If Alcohol be the Food of Love, Drink On! – Remy’s Real Reviews

Last week I bought my girlfriend and me a ticket to see Drunk Shakespeare in New York City. We have had experience with a similar show in Boston called Shit-faced Shakespeare so we wondered what differed and what was similar. For this review, I am going to keep it exclusive to Drunk Shakespeare, because I saw Shit-faced Shakespeare a while ago and forget some of the fundamentals that separated the two (but if I go back I will totally do its own review and make a Similar/Difference post between them)Below are my thoughts on New York’s take on Shakespeare, on booze!

So if you aren’t sure what either show entails, the basic premise of both is the actors put on a version of a Shakespeare show, sometimes filled with ad-lib, and one of the actors is drunk and drinks throughout the show. It can be a fun way to get into Shakespeare but is definitely better if you already know the show. Drunk Shakespeare offers one show and there is no way of telling (to my knowledge) what show would be performed. I knew that it would be Macbeth because I saw an audition application for it not too long ago, but other than that there was no telling what the actors would perform (if there is something or somewhere that tells you please definitely tell me where so I can correct this! I couldn’t find anything on the site).

As mentioned before actors drink and get drunk throughout the performance. The show is set in a “club society” setting known as “The Drunk Shakespeare Society” and the stage is in the round (but not around the stage) with shelves of books surrounding the audience. Not only was it wonderful to be greeted by such an enormous collection of books (which I’m pretty sure are real but I didn’t want to touch) but we were greeted by a free shot of a drink! At least I assumed it was a shot … regardless it was a fabulous way to excite the audience for a night of fun, laughter, and Shakespeare!

Pre-show was very interesting. The cast walked around the audience and interacted with them, cracking jokes and genuinely having a conversation. The show then began as one of the actors ran down the rules of the performance, inducted a “King and Queen” for the night that would influence the chosen drunk actor by choosing whether they drank more (“Off with their heads!”) or were given a break (“Pardon the fool”) if they completed a challenge to their liking. The drunk actor was then given a number of shots to start off the night as they toasted to family, friends, and the audience members with each shot they poured down. Before we knew it, they were in Scotland, right in the meeting of a Coven of witches.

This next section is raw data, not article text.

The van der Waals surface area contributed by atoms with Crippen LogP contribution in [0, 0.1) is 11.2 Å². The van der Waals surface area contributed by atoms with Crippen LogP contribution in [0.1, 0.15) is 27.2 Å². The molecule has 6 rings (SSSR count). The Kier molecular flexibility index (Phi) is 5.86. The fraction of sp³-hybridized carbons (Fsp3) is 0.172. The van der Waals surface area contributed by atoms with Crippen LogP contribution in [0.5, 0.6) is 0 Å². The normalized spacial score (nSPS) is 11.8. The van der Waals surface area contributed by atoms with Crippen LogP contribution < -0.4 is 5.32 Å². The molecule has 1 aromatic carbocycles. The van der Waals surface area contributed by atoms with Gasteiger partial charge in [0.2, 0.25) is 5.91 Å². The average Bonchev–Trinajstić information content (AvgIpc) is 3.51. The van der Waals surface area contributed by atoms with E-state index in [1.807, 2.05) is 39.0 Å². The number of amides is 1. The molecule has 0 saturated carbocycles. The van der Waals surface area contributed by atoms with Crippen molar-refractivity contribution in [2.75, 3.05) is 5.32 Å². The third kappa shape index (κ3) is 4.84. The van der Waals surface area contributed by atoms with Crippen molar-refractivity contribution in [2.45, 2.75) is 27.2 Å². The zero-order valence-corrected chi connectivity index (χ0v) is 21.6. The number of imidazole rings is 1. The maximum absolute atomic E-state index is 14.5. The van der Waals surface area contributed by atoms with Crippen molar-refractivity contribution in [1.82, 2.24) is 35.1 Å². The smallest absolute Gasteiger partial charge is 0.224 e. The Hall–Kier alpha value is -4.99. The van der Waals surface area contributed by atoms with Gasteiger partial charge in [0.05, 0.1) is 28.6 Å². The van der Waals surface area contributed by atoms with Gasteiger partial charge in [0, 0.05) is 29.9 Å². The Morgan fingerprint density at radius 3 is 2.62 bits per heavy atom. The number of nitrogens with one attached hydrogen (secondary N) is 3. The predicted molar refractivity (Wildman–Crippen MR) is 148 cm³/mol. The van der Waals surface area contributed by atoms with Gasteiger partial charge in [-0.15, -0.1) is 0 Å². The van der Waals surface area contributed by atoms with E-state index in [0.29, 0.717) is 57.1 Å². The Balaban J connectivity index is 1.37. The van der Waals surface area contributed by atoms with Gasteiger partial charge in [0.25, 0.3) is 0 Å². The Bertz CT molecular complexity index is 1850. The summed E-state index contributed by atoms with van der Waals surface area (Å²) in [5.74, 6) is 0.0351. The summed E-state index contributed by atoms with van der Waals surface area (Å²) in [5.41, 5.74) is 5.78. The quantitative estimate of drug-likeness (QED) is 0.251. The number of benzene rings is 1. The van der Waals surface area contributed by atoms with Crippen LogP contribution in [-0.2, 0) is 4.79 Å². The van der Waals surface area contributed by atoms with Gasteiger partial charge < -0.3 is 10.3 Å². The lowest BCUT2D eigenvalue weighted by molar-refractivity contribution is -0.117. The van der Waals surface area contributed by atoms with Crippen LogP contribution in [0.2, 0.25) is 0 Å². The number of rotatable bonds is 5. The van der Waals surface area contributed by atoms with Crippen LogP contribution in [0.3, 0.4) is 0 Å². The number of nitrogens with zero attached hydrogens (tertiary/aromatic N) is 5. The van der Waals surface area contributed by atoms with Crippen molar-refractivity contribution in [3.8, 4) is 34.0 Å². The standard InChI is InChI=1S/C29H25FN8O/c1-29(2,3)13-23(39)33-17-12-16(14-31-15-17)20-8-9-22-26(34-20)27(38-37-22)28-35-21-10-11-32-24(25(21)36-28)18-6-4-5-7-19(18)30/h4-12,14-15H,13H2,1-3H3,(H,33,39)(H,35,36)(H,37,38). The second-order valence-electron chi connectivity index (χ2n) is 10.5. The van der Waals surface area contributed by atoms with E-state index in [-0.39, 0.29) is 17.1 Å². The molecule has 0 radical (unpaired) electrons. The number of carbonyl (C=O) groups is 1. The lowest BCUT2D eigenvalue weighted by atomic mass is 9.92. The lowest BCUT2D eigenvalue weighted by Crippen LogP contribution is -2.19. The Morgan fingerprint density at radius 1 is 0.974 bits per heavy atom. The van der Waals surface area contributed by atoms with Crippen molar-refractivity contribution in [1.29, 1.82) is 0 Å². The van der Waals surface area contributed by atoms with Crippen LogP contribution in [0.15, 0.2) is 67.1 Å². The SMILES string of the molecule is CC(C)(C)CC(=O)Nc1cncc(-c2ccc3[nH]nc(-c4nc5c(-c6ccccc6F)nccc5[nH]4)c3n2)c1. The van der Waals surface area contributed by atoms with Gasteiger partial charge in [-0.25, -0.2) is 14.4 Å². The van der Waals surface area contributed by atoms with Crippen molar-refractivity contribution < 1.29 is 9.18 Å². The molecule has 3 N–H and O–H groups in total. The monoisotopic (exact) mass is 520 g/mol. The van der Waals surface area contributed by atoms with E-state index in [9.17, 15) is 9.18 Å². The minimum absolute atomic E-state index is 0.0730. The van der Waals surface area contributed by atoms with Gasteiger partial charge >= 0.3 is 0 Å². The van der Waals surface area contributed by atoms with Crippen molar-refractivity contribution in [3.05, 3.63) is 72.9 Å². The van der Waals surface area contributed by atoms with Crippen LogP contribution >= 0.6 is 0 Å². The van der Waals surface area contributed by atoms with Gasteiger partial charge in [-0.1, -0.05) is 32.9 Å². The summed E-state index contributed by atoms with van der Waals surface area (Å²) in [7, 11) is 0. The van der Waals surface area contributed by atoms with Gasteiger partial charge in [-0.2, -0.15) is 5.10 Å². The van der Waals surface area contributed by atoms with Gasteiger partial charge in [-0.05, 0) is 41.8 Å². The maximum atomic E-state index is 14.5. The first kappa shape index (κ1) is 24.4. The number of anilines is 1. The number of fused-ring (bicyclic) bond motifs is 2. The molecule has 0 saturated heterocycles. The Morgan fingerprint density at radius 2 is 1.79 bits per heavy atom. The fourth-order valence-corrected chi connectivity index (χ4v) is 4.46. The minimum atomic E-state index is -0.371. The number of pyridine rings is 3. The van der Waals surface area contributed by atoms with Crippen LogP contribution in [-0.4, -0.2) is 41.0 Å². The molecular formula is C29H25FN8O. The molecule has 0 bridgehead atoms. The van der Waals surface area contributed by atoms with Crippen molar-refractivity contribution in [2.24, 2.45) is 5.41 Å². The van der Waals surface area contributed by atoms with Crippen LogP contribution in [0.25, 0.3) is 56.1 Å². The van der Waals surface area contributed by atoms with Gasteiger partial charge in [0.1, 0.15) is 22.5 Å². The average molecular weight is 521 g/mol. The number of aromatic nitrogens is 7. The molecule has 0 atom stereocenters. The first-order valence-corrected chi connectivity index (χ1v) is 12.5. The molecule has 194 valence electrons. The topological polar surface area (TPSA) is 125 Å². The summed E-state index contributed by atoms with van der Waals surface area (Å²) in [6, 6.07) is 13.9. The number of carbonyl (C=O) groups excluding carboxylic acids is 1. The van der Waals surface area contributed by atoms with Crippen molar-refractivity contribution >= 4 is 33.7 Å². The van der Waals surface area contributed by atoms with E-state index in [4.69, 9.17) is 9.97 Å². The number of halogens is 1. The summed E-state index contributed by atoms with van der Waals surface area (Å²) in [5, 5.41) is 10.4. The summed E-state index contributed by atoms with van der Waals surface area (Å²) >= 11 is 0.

What I really loved about this show was during the abridged scenes, the actors would jump in and interrupt the action to add a flavor to it, whether it be using a plethora of accents when reciting a monologue, or delving into a critical analysis of the characters mental landscape. This, for me, was enjoyable because I couldn’t tell if these interruptions were scripted or ad-libbed, which made them all the funnier and entertaining.

Not only do you get a hardy laugh, but you get genuine and brilliant Shakespearean acting within the show as well! Lady Mac’s “Out Damned Spot” monologue was beautifully executed and thought-provoking. The interactions with characters and audience members felt like a true Shakespeare performance which I believe even “big” Shakespeare performances today lack.

Don’t let Shakespeare intimidate you into not going! Whether you last read a play in college or in high school, Drunk Shakespeare is a bombastic ode to not only the Bard but to merriment and alcohol! I highly recommend that you bring friends who love and hate Shakespeare because no matter what there is always something to laugh at and drink too.

 

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